Dean Jonathan Overpeck and Dean F. DuBois Bowman, School of Public Health

Dean's Letter

Climate change is an issue that impacts all of us and cannot be solved by any one discipline alone. In this issue of Stewards, you will learn more about the many partnerships that enrich this work across sustainability, health, engineering, business, public policy, and many other disciplines.

History Timeline


1903-1926 Department of Forestry

When U-M was founded in 1817, a vast forest of white pine carpeted swaths of Michigan’s lower and upper peninsulas, trees often reaching heights of 200 feet. Within a few decades, rivers like the Saginaw were choked with timber bound for the sawmills—as the nation’s demand for lumber outgrew its supply.
The School of Forestry and Conservation

1927-1949 The School of Forestry and Conservation

Always on the leading edge of education, U-M identified the need to broaden the curriculum in the Department of Forestry. As plans to expand the department coalesced in the months leading up to 1927, a man named Samuel Trask Dana was offered the position of chair of the Department of Forestry.
1954  Society of Les Voyageurs inductees

1950-1991 The School of Natural Resources

Following Dana’s lead, the School of Forestry and Conservation became the School of Natural Resources (SNR) in 1950. The decade of the 1950s was one of growth for the country and SNR.
Students in the field with the institute of fisheries research, 2004

1992-2017 The School of Natural Resources and Environment

The rise of the modern environmental movement in the late 1960s had awakened public awareness in the intervening decades. There was now a global movement concerned with the issues of increasing population, the health effects from industrial pollution—and the alarming loss of old-growth forests, clean drinking water, fertile top soil, and wildlife.
2018 SEAS faculty

2017-Present: The School for Environment and Sustainability

Once again, the school that began as a small department in 1903 saw the need to further evolve in order to meet the needs of a rapidly changing world. This resulted in the creation of the School for Environment and Sustainability in 2017, which aims to provide a focal point and a leading voice of the campus community on sustainability in association with environment and society.

1881-2019 The Big Ten+2

1881-2019 The Big Ten +2

Throughout our history, we have changed the game in the environmental fields through the innovations and achievements of our alumni, faculty, and students. Here, we highlight a few of our "leaders and best."

Saginaw Forest

The Properties

More than a century ago, when Filibert Roth led his students—hefting spades and armloads of saplings—into Saginaw Forest, he instilled a tradition of field-based learning that remains vibrant at SEAS today. Throughout the decades, students have navigated the land, forests, lakes, and rivers—first as students of nature, and then, as stewards of the environment.

Research Themes

meet the future cover

Meeting the Future

Designed as rallying points for collaborations around research, teaching, and civic engagement, the school’s new sustainability themes provide a framework for students, faculty, and staff across campus to be involved in a wide range of interdisciplinary activities in partnership with SEAS.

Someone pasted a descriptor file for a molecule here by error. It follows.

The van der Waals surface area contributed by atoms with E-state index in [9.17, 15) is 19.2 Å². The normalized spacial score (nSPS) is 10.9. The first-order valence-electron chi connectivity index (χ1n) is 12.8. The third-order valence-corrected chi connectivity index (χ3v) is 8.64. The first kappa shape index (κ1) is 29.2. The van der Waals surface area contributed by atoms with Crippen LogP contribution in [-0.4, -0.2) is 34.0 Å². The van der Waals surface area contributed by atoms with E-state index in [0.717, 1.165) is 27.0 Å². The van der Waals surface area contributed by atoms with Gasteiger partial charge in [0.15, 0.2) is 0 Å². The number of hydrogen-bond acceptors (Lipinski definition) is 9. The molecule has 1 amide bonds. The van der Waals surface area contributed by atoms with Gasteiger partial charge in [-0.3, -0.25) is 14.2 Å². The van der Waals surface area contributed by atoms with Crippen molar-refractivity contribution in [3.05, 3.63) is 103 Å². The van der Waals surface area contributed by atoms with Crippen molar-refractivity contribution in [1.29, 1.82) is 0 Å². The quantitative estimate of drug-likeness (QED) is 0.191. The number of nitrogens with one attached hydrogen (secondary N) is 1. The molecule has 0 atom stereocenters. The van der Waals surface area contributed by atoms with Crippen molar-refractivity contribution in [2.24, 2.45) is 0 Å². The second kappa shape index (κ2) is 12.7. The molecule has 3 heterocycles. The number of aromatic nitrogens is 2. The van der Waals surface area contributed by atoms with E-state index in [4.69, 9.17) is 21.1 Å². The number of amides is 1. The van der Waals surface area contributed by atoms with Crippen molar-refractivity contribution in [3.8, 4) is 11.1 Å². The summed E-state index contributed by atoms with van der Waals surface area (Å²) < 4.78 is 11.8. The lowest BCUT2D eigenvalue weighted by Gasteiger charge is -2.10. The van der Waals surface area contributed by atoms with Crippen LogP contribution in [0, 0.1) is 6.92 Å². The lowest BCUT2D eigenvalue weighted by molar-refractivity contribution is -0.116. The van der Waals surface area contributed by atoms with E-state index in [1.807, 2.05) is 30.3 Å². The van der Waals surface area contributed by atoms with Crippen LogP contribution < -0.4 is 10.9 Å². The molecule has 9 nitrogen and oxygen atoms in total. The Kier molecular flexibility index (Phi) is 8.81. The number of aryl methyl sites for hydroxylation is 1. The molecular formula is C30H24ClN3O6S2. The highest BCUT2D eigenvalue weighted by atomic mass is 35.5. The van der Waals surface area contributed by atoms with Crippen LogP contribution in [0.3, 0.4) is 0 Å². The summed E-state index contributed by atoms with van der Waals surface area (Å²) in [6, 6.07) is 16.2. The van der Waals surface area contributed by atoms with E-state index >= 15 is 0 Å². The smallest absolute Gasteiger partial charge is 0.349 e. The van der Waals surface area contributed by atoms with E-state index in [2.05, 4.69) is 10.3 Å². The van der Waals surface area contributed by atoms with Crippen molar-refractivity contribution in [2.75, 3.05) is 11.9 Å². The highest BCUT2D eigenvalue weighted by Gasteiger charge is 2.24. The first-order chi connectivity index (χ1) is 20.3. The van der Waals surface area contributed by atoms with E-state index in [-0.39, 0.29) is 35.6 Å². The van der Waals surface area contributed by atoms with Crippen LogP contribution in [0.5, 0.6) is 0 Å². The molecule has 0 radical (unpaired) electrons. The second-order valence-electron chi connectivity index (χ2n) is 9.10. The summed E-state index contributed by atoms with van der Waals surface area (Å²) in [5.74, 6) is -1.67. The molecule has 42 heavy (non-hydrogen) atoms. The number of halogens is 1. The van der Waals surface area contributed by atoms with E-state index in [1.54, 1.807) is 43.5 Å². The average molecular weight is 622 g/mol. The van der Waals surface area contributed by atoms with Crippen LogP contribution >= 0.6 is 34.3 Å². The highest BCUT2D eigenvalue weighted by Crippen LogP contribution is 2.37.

A flying car

Meeting the Future: Cities+Mobility+Built Environment

More than half of the world’s population currently lives in urban areas, with this percentage projected to increase dramatically in coming decades. The health of our planet and its inhabitants depends on developing new strategies for human settlement and activity that foster sustainable outcomes. The SEAS community responds by working to build infrastructure to foster human connectivity.

MCity cars

Meeting the Future: Climate+Energy

Climate change, one of the greatest challenges facing society, requires large-scale implementation of both mitigation and adaptation strategies. Transforming the energy system through supply and demand changes is critical to address this challenge. The SEAS community responds by working to provide energy solutions for stable climate systems.
Flood in city

Meeting the Future: Conservation+Restoration

Nearly everything humans eat, drink, and breathe is the product of a living organism that inhabits a natural or human-dominated ecosystem. Protecting biological diversity and ecosystem function through conservation and restoration is necessary to produce the goods and services that allow people to prosper. The SEAS community responds by working to protect the Earth’s biodiversity and ecosystem services.

Meeting the Future: Food Systems

Feeding the growing human population in a sustainable fashion requires transforming food systems to be health-promoting, economically viable, equitable, and ecologically sound. Solving this challenge involves tackling issues around food production systems, food security, and food sovereignty at local, national, and global scales. The SEAS community responds by generating food security for human needs.

Saginaw Bay Watershed Lake Sturgeon Release, Flint River

Meeting the Future: Water

Lack of adequate water is a global crisis that affects more than a billion people worldwide. Sustainability challenges associated with population growth, climate change, land use, energy choices, and global poverty must be addressed to increase water quantity, availability, and quality around the world. The SEAS community responds by working to generate water security for human needs.

Beatriz Cañas (MS ‘15) has been honored as one of this year’s North American Association for Environmental Education Top 30 under 30

Class Notes

A compilation of news and updates from SEAS and PitE alumni, all in one spot.